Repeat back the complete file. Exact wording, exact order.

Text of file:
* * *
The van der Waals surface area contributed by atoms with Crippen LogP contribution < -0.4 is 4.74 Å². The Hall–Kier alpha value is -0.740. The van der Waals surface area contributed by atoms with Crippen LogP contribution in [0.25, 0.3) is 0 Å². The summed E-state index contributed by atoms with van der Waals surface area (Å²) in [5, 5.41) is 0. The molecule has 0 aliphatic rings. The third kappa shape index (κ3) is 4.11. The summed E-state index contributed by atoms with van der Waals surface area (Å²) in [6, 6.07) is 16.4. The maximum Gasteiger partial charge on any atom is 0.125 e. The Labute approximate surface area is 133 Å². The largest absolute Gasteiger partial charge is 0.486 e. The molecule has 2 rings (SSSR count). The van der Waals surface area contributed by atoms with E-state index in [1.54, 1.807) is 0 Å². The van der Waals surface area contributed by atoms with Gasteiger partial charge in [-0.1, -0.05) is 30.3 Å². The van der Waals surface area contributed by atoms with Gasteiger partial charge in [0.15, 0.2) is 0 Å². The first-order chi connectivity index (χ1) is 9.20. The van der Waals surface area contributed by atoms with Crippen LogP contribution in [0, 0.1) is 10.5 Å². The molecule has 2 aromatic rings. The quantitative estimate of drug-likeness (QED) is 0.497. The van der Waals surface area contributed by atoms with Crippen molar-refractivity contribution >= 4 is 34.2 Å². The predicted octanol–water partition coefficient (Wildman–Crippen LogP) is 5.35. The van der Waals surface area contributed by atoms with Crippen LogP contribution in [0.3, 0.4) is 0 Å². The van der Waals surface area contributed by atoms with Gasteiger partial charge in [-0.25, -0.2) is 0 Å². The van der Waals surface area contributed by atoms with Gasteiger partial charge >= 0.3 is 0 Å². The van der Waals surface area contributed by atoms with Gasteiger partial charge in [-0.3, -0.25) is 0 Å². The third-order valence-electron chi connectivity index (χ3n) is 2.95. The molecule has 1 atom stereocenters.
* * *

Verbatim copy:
The van der Waals surface area contributed by atoms with Crippen LogP contribution < -0.4 is 4.74 Å². The Hall–Kier alpha value is -0.740. The van der Waals surface area contributed by atoms with Crippen LogP contribution in [0.25, 0.3) is 0 Å². The summed E-state index contributed by atoms with van der Waals surface area (Å²) in [5, 5.41) is 0. The molecule has 0 aliphatic rings. The third kappa shape index (κ3) is 4.11. The summed E-state index contributed by atoms with van der Waals surface area (Å²) in [6, 6.07) is 16.4. The maximum Gasteiger partial charge on any atom is 0.125 e. The Labute approximate surface area is 133 Å². The largest absolute Gasteiger partial charge is 0.486 e. The molecule has 2 rings (SSSR count). The van der Waals surface area contributed by atoms with E-state index in [1.54, 1.807) is 0 Å². The van der Waals surface area contributed by atoms with Gasteiger partial charge in [-0.1, -0.05) is 30.3 Å². The van der Waals surface area contributed by atoms with Gasteiger partial charge in [0.15, 0.2) is 0 Å². The first-order chi connectivity index (χ1) is 9.20. The van der Waals surface area contributed by atoms with Crippen LogP contribution in [0, 0.1) is 10.5 Å². The molecule has 2 aromatic rings. The quantitative estimate of drug-likeness (QED) is 0.497. The van der Waals surface area contributed by atoms with Crippen molar-refractivity contribution >= 4 is 34.2 Å². The predicted octanol–water partition coefficient (Wildman–Crippen LogP) is 5.35. The van der Waals surface area contributed by atoms with Crippen LogP contribution in [0.3, 0.4) is 0 Å². The van der Waals surface area contributed by atoms with Gasteiger partial charge in [-0.25, -0.2) is 0 Å². The van der Waals surface area contributed by atoms with Gasteiger partial charge >= 0.3 is 0 Å². The van der Waals surface area contributed by atoms with Gasteiger partial charge in [-0.3, -0.25) is 0 Å². The third-order valence-electron chi connectivity index (χ3n) is 2.95. The molecule has 1 atom stereocenters.